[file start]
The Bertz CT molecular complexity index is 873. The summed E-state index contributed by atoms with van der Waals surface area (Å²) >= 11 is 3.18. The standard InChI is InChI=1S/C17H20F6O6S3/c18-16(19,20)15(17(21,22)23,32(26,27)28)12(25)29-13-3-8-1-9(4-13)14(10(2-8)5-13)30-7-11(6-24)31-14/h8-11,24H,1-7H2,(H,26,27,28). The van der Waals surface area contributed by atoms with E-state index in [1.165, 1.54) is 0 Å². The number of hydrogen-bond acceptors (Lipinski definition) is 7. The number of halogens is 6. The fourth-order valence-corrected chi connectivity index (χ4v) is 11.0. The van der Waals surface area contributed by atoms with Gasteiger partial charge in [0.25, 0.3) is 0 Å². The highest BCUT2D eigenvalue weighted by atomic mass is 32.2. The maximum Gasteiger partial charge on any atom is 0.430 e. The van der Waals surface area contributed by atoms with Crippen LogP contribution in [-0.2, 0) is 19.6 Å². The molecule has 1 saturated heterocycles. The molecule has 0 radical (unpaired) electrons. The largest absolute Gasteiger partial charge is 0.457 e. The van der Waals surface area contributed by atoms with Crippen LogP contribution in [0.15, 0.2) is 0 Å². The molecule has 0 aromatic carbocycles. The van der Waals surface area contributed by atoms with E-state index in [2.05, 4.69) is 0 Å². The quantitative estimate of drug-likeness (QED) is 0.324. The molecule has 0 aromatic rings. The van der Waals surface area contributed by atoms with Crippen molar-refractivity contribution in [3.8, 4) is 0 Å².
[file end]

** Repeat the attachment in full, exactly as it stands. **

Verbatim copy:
The Bertz CT molecular complexity index is 873. The summed E-state index contributed by atoms with van der Waals surface area (Å²) >= 11 is 3.18. The standard InChI is InChI=1S/C17H20F6O6S3/c18-16(19,20)15(17(21,22)23,32(26,27)28)12(25)29-13-3-8-1-9(4-13)14(10(2-8)5-13)30-7-11(6-24)31-14/h8-11,24H,1-7H2,(H,26,27,28). The van der Waals surface area contributed by atoms with E-state index in [1.165, 1.54) is 0 Å². The number of hydrogen-bond acceptors (Lipinski definition) is 7. The number of halogens is 6. The fourth-order valence-corrected chi connectivity index (χ4v) is 11.0. The van der Waals surface area contributed by atoms with Gasteiger partial charge in [0.25, 0.3) is 0 Å². The highest BCUT2D eigenvalue weighted by atomic mass is 32.2. The maximum Gasteiger partial charge on any atom is 0.430 e. The van der Waals surface area contributed by atoms with Crippen LogP contribution in [-0.2, 0) is 19.6 Å². The molecule has 1 saturated heterocycles. The molecule has 0 radical (unpaired) electrons. The largest absolute Gasteiger partial charge is 0.457 e. The van der Waals surface area contributed by atoms with Crippen LogP contribution in [0.15, 0.2) is 0 Å². The molecule has 0 aromatic carbocycles. The van der Waals surface area contributed by atoms with E-state index in [2.05, 4.69) is 0 Å². The quantitative estimate of drug-likeness (QED) is 0.324. The molecule has 0 aromatic rings. The van der Waals surface area contributed by atoms with Crippen molar-refractivity contribution in [3.8, 4) is 0 Å².